With regard to the slight difference in colouration between this and the Dresden specimen, I have to make the following remarks The colour of the beak is not uniform. The base is red, much more scarlet than in the picture either of the first or second edition of Buller. Not only is the soft frontal plate red, but this colour extends along the upper surface of the horny beak itself for a distance of 1 ½in.; also, down the sides, in front of the eye, to a distance of ½in.; and along the lower jaw for nearly the same extent. Thus the whole base is bright-red. This tint then fades into a dull reddish-pink, which extends to the tip; but immediately in front of the red base is a band of much paler pink, imperceptibly deepening in tone towards the tip. In Buller's figure, in the second edition, the beak has an orange tint; and he describes it in his diagnosis as “yellowish.” On the perfectly fresh bird, however, it is distinctly pink, but fainter than in the figure of the first edition. The soft frontal plate does not extend so far back as the posterior corner of the eye, as Buller states to be the case (2nd ed., p. 91). On the foot and leg the scales are

[Footnote] * A fraction less.

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reddish - pink—the same colour as the greater part of the beak—without any trace of orange, such as is shown in the figure of the second edition, while the colour is a brighter red than in that of the first edition.

The shape of the bill in the figure of the second edition is entirely wrong so far as the curvature of the lower jaw is concerned. It is represented as being concave downwards, giving a curved sharp point to the beak. On the contrary, the curvature is slightly convex downwards, so that the angle at the tip is greater; and the beak is blunter. The woodcut on page lxxv. is accurate.

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The shape of the nostril is variously described. We find this statement on page 91: “Nostrils oval”; and on page lxxv. : “Nostrils round.” As these statements occur in the diagnosis of the genus it is important to put on record the real facts. I find the nostril very nearly circular; the longitudinal diameter, however, just exceeds the vertical, the measurements being 3 3/16in. and 2/16 in. respectively.

With regard to the shape of the tarsi, these are not cylindrical, but laterally compressed. The account of the scales given in the text (2nd ed.) does not agree with the figure. As a fact, the text is correct and the plate wrong. Each of the sides of the tarsus, as well as the front, is clothed with a series of transversely elongated scales, the three series being separated by a series of much smaller and more irregular ones, posteriorly and antero-laterally. I counted fourteen of these scales on the front series.

The number of scales or scutella on the middle toe, including that which ensheaths the base of the claw, is 26 (Buller gives 23); on the inner toe, 18 (instead of 15); on the outer toe, 25 (instead of 21); and on the hinder toe, 7 (instead of 5). No doubt some variation in these numbers is to be expected, but I have thought it worth while to give them for the present bird. As to the shape of the claws, the artist has drawn them too pointed; the tip, like that of the beak, is blunt. Moreover, the hind toe is placed too high up the foot in the figure (2nd ed.)—as a fact, it rises from the same general level as the other three toes, as shown accurately in the figure in the first edition.

The shape of the wing is much less definite and less compact than would appear from the figure. It is, in reality, more rounded posteriorly as it. lies against the body. I may mention here that the wing is provided with a spur.

Turning now to the general colouration of the plumage, the following points may be noted. A comparison of the plate in the second edition with the bird itself, freshly killed, and with our oil-paintings, done from the Dresden specimen when it arrived in Dunedin, shows very considerable differences. The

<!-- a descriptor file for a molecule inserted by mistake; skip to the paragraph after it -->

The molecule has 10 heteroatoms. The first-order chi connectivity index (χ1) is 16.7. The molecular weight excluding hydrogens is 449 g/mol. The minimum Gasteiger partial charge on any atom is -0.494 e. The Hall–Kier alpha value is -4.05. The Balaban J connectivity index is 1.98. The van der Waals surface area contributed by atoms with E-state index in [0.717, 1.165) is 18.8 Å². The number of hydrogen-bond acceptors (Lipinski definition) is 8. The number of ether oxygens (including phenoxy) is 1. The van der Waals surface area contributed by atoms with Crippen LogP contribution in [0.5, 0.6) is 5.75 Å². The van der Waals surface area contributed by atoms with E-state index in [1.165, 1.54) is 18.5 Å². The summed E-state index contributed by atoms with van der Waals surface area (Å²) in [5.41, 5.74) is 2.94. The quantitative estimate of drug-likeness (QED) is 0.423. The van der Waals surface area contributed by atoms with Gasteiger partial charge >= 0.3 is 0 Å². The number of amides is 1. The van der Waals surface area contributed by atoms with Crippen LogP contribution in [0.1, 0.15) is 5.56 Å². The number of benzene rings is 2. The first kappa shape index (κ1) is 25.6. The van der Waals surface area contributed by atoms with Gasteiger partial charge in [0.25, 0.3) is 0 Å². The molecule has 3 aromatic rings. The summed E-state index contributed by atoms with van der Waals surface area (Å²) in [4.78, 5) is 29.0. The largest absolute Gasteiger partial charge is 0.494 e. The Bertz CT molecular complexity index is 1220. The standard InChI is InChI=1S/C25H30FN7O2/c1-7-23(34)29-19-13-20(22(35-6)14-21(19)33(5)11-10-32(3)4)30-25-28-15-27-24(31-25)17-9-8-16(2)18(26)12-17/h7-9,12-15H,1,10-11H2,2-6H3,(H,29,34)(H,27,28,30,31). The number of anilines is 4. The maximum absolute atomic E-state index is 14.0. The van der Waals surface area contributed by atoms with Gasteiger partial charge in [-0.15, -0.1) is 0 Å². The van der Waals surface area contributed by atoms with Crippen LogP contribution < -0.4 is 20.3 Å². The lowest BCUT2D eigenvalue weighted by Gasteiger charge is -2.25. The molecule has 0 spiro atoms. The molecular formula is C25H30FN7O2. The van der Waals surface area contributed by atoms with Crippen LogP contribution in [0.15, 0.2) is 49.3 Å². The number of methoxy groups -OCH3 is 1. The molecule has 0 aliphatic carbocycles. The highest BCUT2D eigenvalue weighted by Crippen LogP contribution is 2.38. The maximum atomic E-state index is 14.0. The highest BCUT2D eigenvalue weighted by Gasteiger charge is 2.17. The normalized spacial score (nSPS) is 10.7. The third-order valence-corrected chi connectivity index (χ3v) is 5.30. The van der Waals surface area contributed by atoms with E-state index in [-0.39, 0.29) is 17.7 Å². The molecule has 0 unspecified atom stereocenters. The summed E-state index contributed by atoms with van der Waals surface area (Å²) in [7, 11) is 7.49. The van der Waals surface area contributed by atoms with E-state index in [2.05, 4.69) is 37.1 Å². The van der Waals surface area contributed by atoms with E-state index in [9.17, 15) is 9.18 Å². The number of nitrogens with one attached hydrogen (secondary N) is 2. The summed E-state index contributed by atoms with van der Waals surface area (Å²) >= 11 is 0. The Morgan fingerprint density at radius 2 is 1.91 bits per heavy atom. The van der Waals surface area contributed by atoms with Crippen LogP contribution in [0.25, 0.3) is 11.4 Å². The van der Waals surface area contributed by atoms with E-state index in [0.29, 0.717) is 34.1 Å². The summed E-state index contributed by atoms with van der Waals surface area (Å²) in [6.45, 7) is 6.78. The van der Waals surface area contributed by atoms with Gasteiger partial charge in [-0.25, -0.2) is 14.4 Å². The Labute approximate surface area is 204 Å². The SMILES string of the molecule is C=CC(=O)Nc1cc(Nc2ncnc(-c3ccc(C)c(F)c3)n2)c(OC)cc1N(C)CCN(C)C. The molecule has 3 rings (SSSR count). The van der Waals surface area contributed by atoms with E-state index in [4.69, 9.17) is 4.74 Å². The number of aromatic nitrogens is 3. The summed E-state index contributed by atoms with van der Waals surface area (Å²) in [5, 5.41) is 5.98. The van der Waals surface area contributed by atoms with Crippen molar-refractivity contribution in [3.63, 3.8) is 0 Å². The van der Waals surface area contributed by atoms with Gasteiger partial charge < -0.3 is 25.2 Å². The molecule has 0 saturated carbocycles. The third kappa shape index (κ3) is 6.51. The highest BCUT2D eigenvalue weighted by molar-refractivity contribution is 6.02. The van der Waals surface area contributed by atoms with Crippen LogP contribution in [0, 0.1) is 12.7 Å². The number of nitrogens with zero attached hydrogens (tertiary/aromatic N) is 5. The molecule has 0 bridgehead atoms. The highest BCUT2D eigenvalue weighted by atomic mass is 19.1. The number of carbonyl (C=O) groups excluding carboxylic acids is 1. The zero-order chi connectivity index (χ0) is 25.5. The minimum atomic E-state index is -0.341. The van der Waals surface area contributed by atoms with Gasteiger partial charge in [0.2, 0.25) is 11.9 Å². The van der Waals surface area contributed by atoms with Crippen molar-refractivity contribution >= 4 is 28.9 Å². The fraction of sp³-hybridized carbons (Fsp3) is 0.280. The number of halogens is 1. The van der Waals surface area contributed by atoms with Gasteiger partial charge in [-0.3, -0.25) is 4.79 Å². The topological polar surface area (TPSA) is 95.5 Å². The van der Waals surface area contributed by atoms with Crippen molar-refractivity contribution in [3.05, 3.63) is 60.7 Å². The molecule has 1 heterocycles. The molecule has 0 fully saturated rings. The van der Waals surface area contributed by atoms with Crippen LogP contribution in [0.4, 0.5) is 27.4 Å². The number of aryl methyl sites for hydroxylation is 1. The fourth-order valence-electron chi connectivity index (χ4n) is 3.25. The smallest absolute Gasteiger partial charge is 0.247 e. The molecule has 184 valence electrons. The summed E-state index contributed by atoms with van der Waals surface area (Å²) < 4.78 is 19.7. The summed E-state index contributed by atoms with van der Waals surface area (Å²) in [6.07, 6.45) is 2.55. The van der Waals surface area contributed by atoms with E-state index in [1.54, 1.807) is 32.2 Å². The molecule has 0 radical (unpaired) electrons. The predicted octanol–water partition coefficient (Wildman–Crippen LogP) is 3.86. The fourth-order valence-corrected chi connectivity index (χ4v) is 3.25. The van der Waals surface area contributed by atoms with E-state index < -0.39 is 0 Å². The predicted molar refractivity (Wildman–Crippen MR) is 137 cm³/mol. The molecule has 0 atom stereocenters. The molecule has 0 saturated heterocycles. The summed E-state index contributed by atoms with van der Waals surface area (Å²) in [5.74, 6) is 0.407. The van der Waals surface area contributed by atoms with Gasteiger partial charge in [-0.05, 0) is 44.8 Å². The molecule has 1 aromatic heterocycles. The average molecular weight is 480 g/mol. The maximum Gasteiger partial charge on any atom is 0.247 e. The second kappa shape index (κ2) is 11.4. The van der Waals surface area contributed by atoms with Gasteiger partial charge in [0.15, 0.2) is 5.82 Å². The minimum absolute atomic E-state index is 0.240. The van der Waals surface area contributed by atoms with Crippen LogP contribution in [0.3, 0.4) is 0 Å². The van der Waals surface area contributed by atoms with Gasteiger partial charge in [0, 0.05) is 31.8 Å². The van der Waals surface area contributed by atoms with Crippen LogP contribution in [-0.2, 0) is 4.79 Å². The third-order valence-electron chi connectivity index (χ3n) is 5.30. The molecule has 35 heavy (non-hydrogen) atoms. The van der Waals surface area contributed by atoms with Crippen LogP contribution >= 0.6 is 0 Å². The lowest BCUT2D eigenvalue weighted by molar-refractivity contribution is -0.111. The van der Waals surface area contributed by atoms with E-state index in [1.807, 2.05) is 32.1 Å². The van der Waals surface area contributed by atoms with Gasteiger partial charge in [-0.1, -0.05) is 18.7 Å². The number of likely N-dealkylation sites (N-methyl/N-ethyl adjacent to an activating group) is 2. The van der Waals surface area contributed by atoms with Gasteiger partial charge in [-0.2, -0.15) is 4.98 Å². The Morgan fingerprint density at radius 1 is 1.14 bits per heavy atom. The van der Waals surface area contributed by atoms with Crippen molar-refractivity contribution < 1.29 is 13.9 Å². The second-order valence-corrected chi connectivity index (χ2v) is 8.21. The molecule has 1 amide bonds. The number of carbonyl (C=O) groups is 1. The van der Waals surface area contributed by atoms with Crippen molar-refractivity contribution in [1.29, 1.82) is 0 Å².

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colour in the plate is not that rich indigo-blue characteristic of the bird when seen from in front with the light well on it, but a dull greyish-blue, which does not do justice to the bird's beauty. The wings, again, are not uniformly green, but varied, as is correctly represented in the first edition. The long quills are dark-blue, like the breast, but scarcely so rich in tone; and the major coverts of the primaries are olive-green, or, rather, bronzy-green, like the back. There is a broad band of the same tint across the base of the wing. Bach individual quill has the lower part of the vane blue, its upper part brownish, or, in some lights, nearly black. The tail-feathers have not brown shafts, nor are they dark-brown below. I am here only calling attention to defects in the drawing, for nothing can be added to Buller's careful description beyond the expression of opinion that “purplish-blue” does not seem to me quite the right term. I have called it “indigo-blue,” as it appears to me that the colour is a pure rich blue.

An interesting fact in regard to the colour of the bird, and one which must be of the greatest value to the bird itself, is immediately noticeable in examining the skin in different lights. The best effect is obtained when the light and the eye are in the same direction and the front of the bird be looked at. But if we now look at the back of the bird—as it would be seen if it were running away from the pursuer—no bright tint is to be seen. The colour is a dull dirty grey, admirably adapted for concealing the bird as it escapes into the bush or amongst any growth higher than itself and capable of casting a shade. The white under-coverts. of the tail form, however, a conspicuous mark in the bird, as in so many of its allies' and though more noticeable when seen from the side in contrast with the brighter colours of back and wing, yet, from behind, the white is not so noticeable as might be imagined. It is difficult to say what meaning is to be attributed to this white tail. In many cases, like antelopes, rabbits, &c, it is a “recognition mark,” as Wallace has called it, enabling members of the herd to find their fellows at night, or to follow the lead of others in escaping enemies. It usually occurs in animals of gregarious habit, and we should judge therefrom that Notornis is gregarious. It is all the more curious, then, that isolated individuals have been caught and nothing seen of their fellows. But from what enemy does Notornis flee? What native animal at the present day preys on Notornis ? Probably none. Then, this “recognition mark” must have come down from a time and a place in which there were enemies. This is a matter which at the present time I will not follow up; but it is evident that it is a matter of some interest and perhaps importance.